"We felt we had to remove the uncertainty that surrounded the company by selling the business the way we did," said Mr. Appel. This deal should "be able to get us to trade closer to book (value) than any other transaction before us" and leaves the company free to make new plans, he said, adding that those plans have not yet been determined.
Officials of both companies said the future of Risk Capital Re's highly regarded management, led by President and CEO Mark D. Mosca, has not yet been determined either.
Risk Capital, which raised $240 million in its 1995 initial public offering, fell victim to poor timing, analysts say. It began operations in a highly competitive market that was already awash in capital, and the insurer stocks in which it invested became depressed in value.
With M&M's backing and its experienced management, "Risk Capital Re was able to generate substantial premium volume from Day One," said Donald Watson, a director at rating agency Standard & Poor's Corp. in New York.
"The problem is, in a soft market environment, generating premium growth is difficult, and to get the business you typically underprice the competition," said Mr. Watson. "To some degree, that would appear to be the case at Risk Capital Re, given the underwriting performance that we've seen.
"The other aspect that was difficult with Risk Capital Re was with their making equity investments in insurance companies in order to garner a certain share of their reinsurance business," he added.
"There is a longstanding tradition of this by European reinsurers, but there was a larger difficulty for a startup company to engage in this strategy" because it did not have the large capital base needed to effectively diversify its investments, said Mr. Watson.
"The problem is that at the point in time that your primary insurance companies are producing losses that you have to pay out under the reinsurance policy, there's a reasonable likelihood that, because they are producing those losses, their equity values will be under pressure. And so at the point in time that you're paying out losses, your investment portfolio is also depreciating in value, which produces a credit squeeze on the reinsurer," Mr. Watson said.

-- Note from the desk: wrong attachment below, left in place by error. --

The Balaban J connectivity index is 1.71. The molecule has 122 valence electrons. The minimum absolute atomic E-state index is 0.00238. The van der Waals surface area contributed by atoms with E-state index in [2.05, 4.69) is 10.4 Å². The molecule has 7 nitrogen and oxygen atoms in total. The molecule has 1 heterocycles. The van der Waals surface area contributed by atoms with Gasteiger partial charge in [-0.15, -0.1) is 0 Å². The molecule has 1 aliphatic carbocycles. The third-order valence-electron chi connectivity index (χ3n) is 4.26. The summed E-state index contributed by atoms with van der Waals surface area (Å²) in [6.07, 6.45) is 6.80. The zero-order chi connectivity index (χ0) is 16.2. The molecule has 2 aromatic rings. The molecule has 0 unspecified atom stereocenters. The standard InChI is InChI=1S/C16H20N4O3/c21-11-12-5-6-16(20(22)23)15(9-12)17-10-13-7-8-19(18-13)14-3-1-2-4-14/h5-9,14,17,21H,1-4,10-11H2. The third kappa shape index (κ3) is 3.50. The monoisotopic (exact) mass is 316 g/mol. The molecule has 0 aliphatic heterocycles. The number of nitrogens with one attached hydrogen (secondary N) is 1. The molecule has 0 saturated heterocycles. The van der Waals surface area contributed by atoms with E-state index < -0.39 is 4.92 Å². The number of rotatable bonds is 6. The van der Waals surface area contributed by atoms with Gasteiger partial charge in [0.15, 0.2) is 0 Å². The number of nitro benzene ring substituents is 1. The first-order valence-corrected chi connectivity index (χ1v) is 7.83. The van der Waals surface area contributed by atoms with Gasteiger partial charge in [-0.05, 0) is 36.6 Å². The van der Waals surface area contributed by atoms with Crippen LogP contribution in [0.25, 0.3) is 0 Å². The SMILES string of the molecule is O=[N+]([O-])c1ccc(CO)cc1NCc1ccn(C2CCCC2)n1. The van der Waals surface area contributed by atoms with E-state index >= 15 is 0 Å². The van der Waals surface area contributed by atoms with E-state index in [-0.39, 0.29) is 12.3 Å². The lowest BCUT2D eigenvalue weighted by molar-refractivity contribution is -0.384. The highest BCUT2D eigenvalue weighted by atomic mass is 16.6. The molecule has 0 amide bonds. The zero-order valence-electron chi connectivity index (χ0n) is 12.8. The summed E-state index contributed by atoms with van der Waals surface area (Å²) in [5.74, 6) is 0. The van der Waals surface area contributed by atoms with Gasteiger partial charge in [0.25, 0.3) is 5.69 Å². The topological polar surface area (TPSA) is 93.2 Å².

Sarah Hibler, vp and senior analyst with rating agency Moody's Investors Service Inc. in New York, said that the relatively new Risk Capital Re was offering the same types of solutions as longer-established reinsurers.
In addition, given its limited operating experience, the company's rapid growth, which averaged nearly 80% over the last three years, created uncertainty about the profitability of its existing business, said Ms. Hibler.
The drive to grow in today's marketplace also encouraged the deal, analysts say.
"Reinsurers the size of Risk Capital Re aren't seeing the good business, apparently," said Michael Frinquelli, an analyst with Renaissance Fund Advisers in New York.
"Folksamerica is bulking up, so in a sense they're both doing the right thing," said Mr. Frinquelli. While Folksamerica is getting bigger, Risk Capital is selling a reinsurance operation it realized was just too small to compete, he said.
"Folksamerica will be able to bring a lower cost structure by spreading its administrative cost of handling the claims over a much larger base of business," said S&P's Mr. Watson.
"It's really an economies-of-scale play for Folksamerica. It also provides them access to a renewal book of reinsurance that could considerably increase their profile," he said.
White Mountains, which last year changed its name from Fund American Enterprise Holdings Inc., has a long history in the property/casualty business. It sold Fireman's Fund Group to Allianz A.G. Holding in 1991.
White Mountains, which redomesticated to Bermuda from New Hampshire last October, also owns about 25% of financial guarantee insurer Financial Security Assurance Inc., which is based in New York, among other insurer investments.
Karen Davies, a Moody's vp and senior analyst, noted that White Mountains sold a money-losing mortgage lending subsidiary, Source One Mortgage Corp. of Farmington Hills, Mich., to Citibank Mortgage last year.
The property/casualty business, though, is one the company knows well, said Ms. Davies. "They've gotten their best returns from that business," she said.
Donaldson, Lufkin & Jenrette Securities Corp. advised Risk Capital Re on the deal. Lehman Bros. advised Folksamerica.